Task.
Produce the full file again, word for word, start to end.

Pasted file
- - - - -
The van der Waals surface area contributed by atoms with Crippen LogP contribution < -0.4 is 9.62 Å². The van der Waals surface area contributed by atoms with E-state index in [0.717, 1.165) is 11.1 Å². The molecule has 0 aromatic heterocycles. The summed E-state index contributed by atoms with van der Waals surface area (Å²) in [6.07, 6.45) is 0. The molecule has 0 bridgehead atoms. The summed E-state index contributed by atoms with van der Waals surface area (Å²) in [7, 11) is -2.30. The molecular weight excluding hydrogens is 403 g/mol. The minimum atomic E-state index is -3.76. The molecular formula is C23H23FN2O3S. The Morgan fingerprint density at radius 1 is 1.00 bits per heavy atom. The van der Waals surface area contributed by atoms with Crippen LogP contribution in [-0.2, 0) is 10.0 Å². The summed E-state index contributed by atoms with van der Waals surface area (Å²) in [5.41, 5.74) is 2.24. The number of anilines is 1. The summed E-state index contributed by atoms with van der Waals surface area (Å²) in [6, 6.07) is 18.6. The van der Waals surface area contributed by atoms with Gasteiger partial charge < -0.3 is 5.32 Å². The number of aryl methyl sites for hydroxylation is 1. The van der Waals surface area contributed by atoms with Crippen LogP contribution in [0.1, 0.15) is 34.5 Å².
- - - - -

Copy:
The van der Waals surface area contributed by atoms with Crippen LogP contribution < -0.4 is 9.62 Å². The van der Waals surface area contributed by atoms with E-state index in [0.717, 1.165) is 11.1 Å². The molecule has 0 aromatic heterocycles. The summed E-state index contributed by atoms with van der Waals surface area (Å²) in [6.07, 6.45) is 0. The molecule has 0 bridgehead atoms. The summed E-state index contributed by atoms with van der Waals surface area (Å²) in [7, 11) is -2.30. The molecular weight excluding hydrogens is 403 g/mol. The minimum atomic E-state index is -3.76. The molecular formula is C23H23FN2O3S. The Morgan fingerprint density at radius 1 is 1.00 bits per heavy atom. The van der Waals surface area contributed by atoms with Crippen LogP contribution in [-0.2, 0) is 10.0 Å². The summed E-state index contributed by atoms with van der Waals surface area (Å²) in [5.41, 5.74) is 2.24. The number of anilines is 1. The summed E-state index contributed by atoms with van der Waals surface area (Å²) in [6, 6.07) is 18.6. The van der Waals surface area contributed by atoms with Gasteiger partial charge < -0.3 is 5.32 Å². The number of aryl methyl sites for hydroxylation is 1. The van der Waals surface area contributed by atoms with Crippen LogP contribution in [0.1, 0.15) is 34.5 Å².